“Why do we assume that simple is good? Because with physical products, we have to feel we can dominate them. As you bring order to complexity, you find a way to make the product defer to you. Simplicity isn’t just a visual style. It’s not just minimalism or the absence of clutter. It involves digging through the depth of the complexity. To be truly simple, you have to go really deep. For example, to have no screws on something, you can end up having a product that is so convoluted and so complex. The better way is to go deeper with the simplicity, to understand everything about it and how it’s manufactured. You have to deeply understand the essence of a product in order to be able to get rid of the parts that are not essential.”
(From Steve Jobs, by Walter Isaacson)
I live in an area that focuses very heavily on what people smarter than me like to refer to as “folk religion.” I like to define folk religion as “Faith made completely from anecdotes.” By this, I mean that everything that an individual knows and believes about God comes from one-liners repeated by generation after generation of those wonderful old Sunday School teachers who are quoting something said by their Sunday School teacher when they were a kid, which has no foundation in Scripture, up-to-date Scientific evidence, or the greater theological tradition as laid down by the Apostles or the early Church Fathers. From folk religion come statements like this:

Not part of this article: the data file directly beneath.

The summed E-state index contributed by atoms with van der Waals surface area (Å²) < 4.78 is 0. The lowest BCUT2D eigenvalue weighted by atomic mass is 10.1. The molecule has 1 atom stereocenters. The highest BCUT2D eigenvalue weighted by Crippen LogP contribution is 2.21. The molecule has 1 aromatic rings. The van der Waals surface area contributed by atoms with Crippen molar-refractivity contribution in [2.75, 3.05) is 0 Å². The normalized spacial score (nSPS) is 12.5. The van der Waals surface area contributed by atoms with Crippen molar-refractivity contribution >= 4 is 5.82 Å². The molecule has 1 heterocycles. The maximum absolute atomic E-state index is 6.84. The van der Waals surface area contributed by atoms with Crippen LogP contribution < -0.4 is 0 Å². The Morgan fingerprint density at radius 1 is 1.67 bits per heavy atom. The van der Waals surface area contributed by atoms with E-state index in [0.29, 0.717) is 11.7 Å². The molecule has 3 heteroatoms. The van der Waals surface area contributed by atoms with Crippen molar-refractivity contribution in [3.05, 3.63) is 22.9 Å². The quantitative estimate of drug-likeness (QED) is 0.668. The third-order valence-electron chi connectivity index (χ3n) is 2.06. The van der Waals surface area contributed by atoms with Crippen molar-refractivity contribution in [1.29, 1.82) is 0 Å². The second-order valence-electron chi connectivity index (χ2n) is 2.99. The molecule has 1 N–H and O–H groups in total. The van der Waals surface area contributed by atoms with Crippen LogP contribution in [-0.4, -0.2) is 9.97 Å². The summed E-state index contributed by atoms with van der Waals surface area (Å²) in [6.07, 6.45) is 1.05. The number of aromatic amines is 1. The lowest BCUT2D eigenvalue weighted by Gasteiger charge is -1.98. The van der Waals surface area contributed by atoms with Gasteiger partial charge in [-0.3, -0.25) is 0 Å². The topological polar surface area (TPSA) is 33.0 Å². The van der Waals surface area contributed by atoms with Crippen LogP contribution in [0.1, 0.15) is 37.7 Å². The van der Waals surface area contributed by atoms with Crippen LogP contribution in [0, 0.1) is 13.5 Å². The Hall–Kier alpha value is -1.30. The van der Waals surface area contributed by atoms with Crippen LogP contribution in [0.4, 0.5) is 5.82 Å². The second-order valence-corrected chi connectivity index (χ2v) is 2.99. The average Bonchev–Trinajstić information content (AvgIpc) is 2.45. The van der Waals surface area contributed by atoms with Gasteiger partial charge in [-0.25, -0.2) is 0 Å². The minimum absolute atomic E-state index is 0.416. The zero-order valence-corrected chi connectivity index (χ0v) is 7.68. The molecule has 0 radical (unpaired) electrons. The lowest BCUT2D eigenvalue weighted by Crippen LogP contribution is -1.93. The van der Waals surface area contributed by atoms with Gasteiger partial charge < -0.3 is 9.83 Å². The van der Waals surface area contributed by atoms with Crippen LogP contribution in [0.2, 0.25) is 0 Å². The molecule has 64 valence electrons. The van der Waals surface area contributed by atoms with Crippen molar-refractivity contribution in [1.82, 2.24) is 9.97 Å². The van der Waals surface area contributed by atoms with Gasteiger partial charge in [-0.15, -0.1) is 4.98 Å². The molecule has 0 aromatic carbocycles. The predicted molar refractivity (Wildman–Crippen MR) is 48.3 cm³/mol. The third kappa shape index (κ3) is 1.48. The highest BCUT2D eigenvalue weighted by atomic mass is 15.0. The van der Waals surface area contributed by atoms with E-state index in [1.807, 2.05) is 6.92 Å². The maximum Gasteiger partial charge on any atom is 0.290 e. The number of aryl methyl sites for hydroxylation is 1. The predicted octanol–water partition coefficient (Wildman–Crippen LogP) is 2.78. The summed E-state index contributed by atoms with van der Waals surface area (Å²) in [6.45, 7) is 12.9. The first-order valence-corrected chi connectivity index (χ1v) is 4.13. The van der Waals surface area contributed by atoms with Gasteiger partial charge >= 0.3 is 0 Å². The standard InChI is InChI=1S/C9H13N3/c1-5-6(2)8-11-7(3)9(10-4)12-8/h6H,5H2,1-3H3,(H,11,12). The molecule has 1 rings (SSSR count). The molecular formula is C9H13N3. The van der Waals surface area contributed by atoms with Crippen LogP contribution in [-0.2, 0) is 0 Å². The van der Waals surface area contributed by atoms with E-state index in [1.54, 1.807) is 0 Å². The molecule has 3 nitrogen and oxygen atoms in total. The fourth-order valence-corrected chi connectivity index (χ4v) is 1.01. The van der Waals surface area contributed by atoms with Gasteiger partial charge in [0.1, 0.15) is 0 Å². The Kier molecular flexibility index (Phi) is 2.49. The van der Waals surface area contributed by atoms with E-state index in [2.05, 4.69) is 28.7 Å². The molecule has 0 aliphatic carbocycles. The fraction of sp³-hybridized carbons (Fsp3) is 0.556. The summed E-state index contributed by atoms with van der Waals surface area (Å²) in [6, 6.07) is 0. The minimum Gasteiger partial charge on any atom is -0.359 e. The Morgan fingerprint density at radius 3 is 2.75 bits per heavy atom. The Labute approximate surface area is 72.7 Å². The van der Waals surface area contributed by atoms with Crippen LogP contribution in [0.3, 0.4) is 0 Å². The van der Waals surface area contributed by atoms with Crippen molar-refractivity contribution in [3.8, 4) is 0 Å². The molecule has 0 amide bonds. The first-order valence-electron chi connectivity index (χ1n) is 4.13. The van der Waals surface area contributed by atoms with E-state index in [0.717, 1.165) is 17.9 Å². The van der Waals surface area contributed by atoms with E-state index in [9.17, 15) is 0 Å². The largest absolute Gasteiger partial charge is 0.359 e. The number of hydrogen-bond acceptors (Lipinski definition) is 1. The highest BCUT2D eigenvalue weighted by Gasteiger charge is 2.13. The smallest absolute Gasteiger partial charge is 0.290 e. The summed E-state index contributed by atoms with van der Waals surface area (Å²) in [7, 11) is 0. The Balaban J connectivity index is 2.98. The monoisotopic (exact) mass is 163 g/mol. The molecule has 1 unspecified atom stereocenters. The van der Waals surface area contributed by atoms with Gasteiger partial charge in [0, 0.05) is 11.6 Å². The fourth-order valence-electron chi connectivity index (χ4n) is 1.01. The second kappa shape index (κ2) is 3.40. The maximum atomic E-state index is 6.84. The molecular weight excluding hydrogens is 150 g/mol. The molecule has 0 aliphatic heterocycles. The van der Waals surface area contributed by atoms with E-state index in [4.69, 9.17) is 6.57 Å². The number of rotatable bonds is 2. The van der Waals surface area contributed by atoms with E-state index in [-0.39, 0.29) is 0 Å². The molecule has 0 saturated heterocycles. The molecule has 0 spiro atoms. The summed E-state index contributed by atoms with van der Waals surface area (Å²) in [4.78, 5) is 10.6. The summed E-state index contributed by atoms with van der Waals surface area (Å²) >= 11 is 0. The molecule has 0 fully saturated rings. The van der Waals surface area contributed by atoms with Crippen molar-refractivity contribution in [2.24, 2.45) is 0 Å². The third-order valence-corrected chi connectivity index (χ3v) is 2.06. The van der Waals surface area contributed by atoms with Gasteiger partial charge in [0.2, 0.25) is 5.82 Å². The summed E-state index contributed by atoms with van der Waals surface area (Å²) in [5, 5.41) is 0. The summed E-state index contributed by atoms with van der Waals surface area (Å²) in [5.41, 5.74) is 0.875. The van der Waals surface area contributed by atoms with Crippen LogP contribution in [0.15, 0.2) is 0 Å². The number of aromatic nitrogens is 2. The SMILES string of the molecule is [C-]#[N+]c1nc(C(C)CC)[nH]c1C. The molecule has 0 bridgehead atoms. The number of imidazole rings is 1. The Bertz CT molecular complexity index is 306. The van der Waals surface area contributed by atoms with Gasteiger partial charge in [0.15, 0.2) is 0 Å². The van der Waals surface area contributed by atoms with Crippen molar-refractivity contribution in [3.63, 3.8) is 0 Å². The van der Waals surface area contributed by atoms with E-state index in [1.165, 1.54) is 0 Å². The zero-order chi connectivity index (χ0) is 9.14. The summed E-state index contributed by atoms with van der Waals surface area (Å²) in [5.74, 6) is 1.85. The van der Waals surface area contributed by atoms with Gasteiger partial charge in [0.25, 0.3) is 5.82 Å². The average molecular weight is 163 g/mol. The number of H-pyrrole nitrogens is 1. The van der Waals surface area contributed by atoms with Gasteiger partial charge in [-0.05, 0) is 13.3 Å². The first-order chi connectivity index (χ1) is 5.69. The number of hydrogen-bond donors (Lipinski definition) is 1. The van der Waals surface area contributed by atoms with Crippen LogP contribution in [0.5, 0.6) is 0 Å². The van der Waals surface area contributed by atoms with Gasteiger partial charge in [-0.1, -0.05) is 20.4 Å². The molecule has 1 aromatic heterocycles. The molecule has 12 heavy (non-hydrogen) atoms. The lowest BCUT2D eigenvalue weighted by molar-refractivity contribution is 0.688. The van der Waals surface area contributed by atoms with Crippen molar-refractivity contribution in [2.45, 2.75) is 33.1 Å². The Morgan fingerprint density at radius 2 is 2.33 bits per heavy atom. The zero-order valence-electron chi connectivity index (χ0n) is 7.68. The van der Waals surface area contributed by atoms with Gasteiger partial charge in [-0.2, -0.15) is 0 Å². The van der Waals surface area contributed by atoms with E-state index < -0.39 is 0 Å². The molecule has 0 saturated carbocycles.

It goes without saying that I am not an overly emotional person. Now, I am not as emotionally inept as Mr. Spock from the old Star Trek series. I do feel things, and I am known to emotionally react at times. Rather, my weakness lies in the expression of emotions, as well as the ability to handle other people’s expressions of emotion. I do not make a habit of pursuing emotional experiences, and I am heavily suspicious of anyone who attempts to manipulate me via my emotions.